Make Sure You Get the Right Insurance Type
Type of insurance is an important consideration as well. Most of the time, for most people, term life insurance is a good choice.
There are other options out there, including whole, permanent, universal, and others — but for most people, a term life insurance policy will be the most appropriate match for their needs.
Term allows you to carry the insurance policy for a specific period of time, like 20 or 30 years. Your policy automatically drops off at the end of the term, and you don’t have to keep paying premiums after that.
This makes term much much more cost effective for most people… especially considering you may not need life insurance forever. If your kids are currently 12 and 14 years old, for example, then a 10-year term policy might be perfect for you — because in 10 years, your youngest will be 22 years old and in a worst-case scenario, could feasibly hold a job to financially support themselves at that point.
There are circumstances when other life insurance products, like whole or universal life, do make sense. These aren’t inherently bad options; they just don’t make sense for most people’s protection needs. Unless you’re dealing with an exceptional family circumstance, term life is probably a safe bet that’s affordable and that won’t require you to pay into the policy forever.
Thinking Through Your Need for Disability Insurance
In addition to life insurance, you need some kind of disability insurance if you need the money you earn from an income to pay your living expenses and afford important goals.
That’s going to apply to just about all of us. Because if we have 10, 20, or 30 years’ worth of our careers ahead of us, that means we’re risking 10, 20, or 30 years of lost income if something happened where we were unable to work.
Disability insurance, should you need it, would pay out a monthly benefit to ensure you maintained an income stream, even if you couldn’t earn a paycheck.
Coverage usually provides you with a benefit of about 60% of your current monthly income. (The reason it’s not closer to 100% is because insurance companies don’t want to incentivize people to claim disability if they don’t need it.) But you can sometimes get a bit more (around 70%), or you may need less.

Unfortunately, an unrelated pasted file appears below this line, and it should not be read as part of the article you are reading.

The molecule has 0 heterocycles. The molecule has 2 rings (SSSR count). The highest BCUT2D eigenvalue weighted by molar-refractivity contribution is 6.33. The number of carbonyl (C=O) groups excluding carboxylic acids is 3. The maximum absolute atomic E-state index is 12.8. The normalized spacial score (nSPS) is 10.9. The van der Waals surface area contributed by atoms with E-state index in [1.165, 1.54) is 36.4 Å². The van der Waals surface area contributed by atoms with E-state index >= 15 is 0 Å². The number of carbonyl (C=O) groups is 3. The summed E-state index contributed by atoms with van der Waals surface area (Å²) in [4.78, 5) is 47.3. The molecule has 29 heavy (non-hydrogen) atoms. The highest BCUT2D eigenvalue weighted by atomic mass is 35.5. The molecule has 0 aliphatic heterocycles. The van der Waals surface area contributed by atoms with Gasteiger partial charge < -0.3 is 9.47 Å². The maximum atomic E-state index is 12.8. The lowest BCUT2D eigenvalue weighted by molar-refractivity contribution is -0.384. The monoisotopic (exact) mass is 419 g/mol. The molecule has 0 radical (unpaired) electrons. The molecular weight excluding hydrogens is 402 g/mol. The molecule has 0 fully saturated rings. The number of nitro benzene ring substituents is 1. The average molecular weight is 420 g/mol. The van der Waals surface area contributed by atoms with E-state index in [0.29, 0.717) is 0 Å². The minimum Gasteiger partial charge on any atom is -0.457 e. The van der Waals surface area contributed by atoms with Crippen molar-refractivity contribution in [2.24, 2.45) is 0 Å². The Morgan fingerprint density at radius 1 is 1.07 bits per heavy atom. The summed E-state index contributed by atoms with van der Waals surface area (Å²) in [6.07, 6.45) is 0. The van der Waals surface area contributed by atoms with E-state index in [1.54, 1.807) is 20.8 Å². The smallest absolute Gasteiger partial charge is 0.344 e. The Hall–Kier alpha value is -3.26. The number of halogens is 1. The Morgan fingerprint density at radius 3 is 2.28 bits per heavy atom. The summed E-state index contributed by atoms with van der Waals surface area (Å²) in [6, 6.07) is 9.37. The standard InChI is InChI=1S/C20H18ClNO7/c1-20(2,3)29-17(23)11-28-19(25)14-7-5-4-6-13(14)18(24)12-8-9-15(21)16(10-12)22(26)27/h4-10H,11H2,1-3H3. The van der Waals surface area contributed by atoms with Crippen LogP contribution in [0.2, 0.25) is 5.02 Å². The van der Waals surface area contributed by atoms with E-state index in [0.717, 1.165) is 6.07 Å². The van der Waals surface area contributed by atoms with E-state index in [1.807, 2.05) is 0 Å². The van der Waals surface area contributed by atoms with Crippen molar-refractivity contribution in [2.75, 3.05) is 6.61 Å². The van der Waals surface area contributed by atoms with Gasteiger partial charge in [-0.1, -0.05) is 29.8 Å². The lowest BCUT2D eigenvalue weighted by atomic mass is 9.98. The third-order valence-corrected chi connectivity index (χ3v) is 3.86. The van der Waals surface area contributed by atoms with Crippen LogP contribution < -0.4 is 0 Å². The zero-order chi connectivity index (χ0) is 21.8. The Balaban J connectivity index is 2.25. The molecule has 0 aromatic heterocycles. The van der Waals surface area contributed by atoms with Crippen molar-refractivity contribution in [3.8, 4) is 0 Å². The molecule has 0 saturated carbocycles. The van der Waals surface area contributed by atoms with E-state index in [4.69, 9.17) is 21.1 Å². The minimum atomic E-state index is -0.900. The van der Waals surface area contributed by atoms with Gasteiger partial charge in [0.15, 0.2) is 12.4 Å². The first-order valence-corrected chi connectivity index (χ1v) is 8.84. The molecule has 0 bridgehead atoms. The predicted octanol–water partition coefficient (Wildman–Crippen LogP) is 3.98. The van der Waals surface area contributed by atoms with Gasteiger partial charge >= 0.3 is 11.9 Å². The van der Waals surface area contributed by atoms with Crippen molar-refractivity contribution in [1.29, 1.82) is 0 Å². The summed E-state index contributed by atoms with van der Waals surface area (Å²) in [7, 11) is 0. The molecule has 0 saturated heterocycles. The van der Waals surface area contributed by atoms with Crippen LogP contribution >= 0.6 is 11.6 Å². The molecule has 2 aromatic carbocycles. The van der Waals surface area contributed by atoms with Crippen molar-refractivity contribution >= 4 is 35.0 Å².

Here’s what to consider when determining how much is enough, but not too much, in disability insurance:
- Do you currently have debts or other financial liabilities? How much? Your policy should be large enough so that the benefit would allow you to continue paying down balances without defaulting on loans.
- How much money do you need per month to maintain your average lifestyle? Your policy should pay out enough so you could afford all your fixed, non-negotiable costs. You may want to consider additional healthcare costs, or how your lifestyle might change if you were no longer able to work.
- How much money do you currently save per month toward your goals? Would you want to keep funding those goals if you experienced a disability Your policy should pay out enough for you to stay on track toward existing goals that will require significant funding over time, like college savings for a loved one.
You may also want to think about what kind of elimination period makes sense; this is the time between your claim for disability and when benefits begin. A longer elimination period can help you save on premiums, but this may only make sense if you maintain an emergency fund big enough to cover the gap between potential disability and when your benefit would begin paying out to you.
Speaking of emergency funds, we often recommend saving up your own cash reserve to use if you were unable to earn your usual income from 3 to 6 months — and use that as your safeguard in place of short-term disability insurance when possible. Self insuring in the short term can help save some money on premium costs.
Long-term disability is the more important policy, because that’s covering you for years, even decades, rather than just a few months.
Also consider how long you need benefits. You may not need them from now until age 65; covering yourself until 55 or even 50 could be sufficient.
Finally, think through the riders you may need or want. Some may come free with your policy; others might be an additional cost. A really important one that many people forget about, but most people could benefit from, is a cost of living adjustment rider.
This means your benefit automatically adjusts over time, to ensure the amount that would be paid out to you keeps up with inflation.
There’s a lot to digest here — and even this only scratches the surface of the protection planning conversation. Still, it’s a starting point, and I highly recommend continuing your reading and education so you feel more confident and informed about your potential insurance needs before gathering quotes for policies.
The more you understand, the better equipped you’ll be to make great decisions about what products best fit your needs.